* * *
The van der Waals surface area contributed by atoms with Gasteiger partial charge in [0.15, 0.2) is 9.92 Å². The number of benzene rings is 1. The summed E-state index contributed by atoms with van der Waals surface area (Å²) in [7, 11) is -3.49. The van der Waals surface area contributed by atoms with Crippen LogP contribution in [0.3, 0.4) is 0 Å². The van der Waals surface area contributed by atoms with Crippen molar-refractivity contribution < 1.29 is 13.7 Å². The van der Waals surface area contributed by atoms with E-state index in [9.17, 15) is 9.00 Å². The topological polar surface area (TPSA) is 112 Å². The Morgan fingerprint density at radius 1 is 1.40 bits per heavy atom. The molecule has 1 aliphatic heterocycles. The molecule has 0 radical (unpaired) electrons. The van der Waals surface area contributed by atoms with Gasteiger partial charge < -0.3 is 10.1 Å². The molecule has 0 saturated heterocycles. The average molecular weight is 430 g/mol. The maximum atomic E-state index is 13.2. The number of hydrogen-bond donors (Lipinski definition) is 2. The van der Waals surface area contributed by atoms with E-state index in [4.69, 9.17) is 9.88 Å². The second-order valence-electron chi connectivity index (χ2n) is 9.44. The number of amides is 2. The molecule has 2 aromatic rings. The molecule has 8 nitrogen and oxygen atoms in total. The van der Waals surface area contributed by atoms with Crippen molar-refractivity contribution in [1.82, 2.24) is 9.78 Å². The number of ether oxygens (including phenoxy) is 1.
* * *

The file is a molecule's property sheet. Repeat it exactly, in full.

The van der Waals surface area contributed by atoms with Gasteiger partial charge in [0.15, 0.2) is 9.92 Å². The number of benzene rings is 1. The summed E-state index contributed by atoms with van der Waals surface area (Å²) in [7, 11) is -3.49. The van der Waals surface area contributed by atoms with Crippen LogP contribution in [0.3, 0.4) is 0 Å². The van der Waals surface area contributed by atoms with Crippen molar-refractivity contribution < 1.29 is 13.7 Å². The van der Waals surface area contributed by atoms with E-state index in [9.17, 15) is 9.00 Å². The topological polar surface area (TPSA) is 112 Å². The Morgan fingerprint density at radius 1 is 1.40 bits per heavy atom. The molecule has 1 aliphatic heterocycles. The molecule has 0 radical (unpaired) electrons. The van der Waals surface area contributed by atoms with Gasteiger partial charge < -0.3 is 10.1 Å². The molecule has 0 saturated heterocycles. The average molecular weight is 430 g/mol. The maximum atomic E-state index is 13.2. The number of hydrogen-bond donors (Lipinski definition) is 2. The van der Waals surface area contributed by atoms with E-state index in [4.69, 9.17) is 9.88 Å². The second-order valence-electron chi connectivity index (χ2n) is 9.44. The number of amides is 2. The molecule has 2 aromatic rings. The molecule has 8 nitrogen and oxygen atoms in total. The van der Waals surface area contributed by atoms with Crippen molar-refractivity contribution in [1.82, 2.24) is 9.78 Å². The number of ether oxygens (including phenoxy) is 1.